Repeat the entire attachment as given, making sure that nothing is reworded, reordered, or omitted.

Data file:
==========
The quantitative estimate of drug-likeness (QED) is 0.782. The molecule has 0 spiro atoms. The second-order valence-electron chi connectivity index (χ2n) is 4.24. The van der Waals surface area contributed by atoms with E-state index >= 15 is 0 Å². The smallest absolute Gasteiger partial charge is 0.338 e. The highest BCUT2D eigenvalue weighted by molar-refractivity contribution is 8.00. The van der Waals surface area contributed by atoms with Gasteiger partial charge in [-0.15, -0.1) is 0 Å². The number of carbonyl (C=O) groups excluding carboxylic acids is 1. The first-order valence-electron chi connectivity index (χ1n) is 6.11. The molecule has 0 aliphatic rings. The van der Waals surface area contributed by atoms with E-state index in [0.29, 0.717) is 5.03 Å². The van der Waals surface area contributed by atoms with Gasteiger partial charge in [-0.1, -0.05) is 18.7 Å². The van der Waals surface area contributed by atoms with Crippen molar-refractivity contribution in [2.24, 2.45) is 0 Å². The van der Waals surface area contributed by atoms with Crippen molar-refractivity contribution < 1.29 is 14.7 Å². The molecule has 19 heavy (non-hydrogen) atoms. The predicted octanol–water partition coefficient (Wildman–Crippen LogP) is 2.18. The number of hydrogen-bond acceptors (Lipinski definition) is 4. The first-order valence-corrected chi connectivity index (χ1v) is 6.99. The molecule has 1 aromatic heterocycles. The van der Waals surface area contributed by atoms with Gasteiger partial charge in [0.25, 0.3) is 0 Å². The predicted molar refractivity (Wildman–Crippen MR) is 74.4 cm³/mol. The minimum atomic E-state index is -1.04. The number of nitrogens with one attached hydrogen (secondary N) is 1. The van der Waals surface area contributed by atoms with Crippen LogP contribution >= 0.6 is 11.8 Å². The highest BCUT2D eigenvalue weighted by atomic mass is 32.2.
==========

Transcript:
The quantitative estimate of drug-likeness (QED) is 0.782. The molecule has 0 spiro atoms. The second-order valence-electron chi connectivity index (χ2n) is 4.24. The van der Waals surface area contributed by atoms with E-state index >= 15 is 0 Å². The smallest absolute Gasteiger partial charge is 0.338 e. The highest BCUT2D eigenvalue weighted by molar-refractivity contribution is 8.00. The van der Waals surface area contributed by atoms with Gasteiger partial charge in [-0.15, -0.1) is 0 Å². The number of carbonyl (C=O) groups excluding carboxylic acids is 1. The first-order valence-electron chi connectivity index (χ1n) is 6.11. The molecule has 0 aliphatic rings. The van der Waals surface area contributed by atoms with E-state index in [0.29, 0.717) is 5.03 Å². The van der Waals surface area contributed by atoms with Gasteiger partial charge in [-0.1, -0.05) is 18.7 Å². The van der Waals surface area contributed by atoms with Crippen molar-refractivity contribution in [2.24, 2.45) is 0 Å². The van der Waals surface area contributed by atoms with Crippen molar-refractivity contribution < 1.29 is 14.7 Å². The molecule has 19 heavy (non-hydrogen) atoms. The predicted octanol–water partition coefficient (Wildman–Crippen LogP) is 2.18. The number of hydrogen-bond acceptors (Lipinski definition) is 4. The first-order valence-corrected chi connectivity index (χ1v) is 6.99. The molecule has 1 aromatic heterocycles. The van der Waals surface area contributed by atoms with Gasteiger partial charge in [0.25, 0.3) is 0 Å². The predicted molar refractivity (Wildman–Crippen MR) is 74.4 cm³/mol. The minimum atomic E-state index is -1.04. The number of nitrogens with one attached hydrogen (secondary N) is 1. The van der Waals surface area contributed by atoms with Crippen LogP contribution >= 0.6 is 11.8 Å². The highest BCUT2D eigenvalue weighted by atomic mass is 32.2.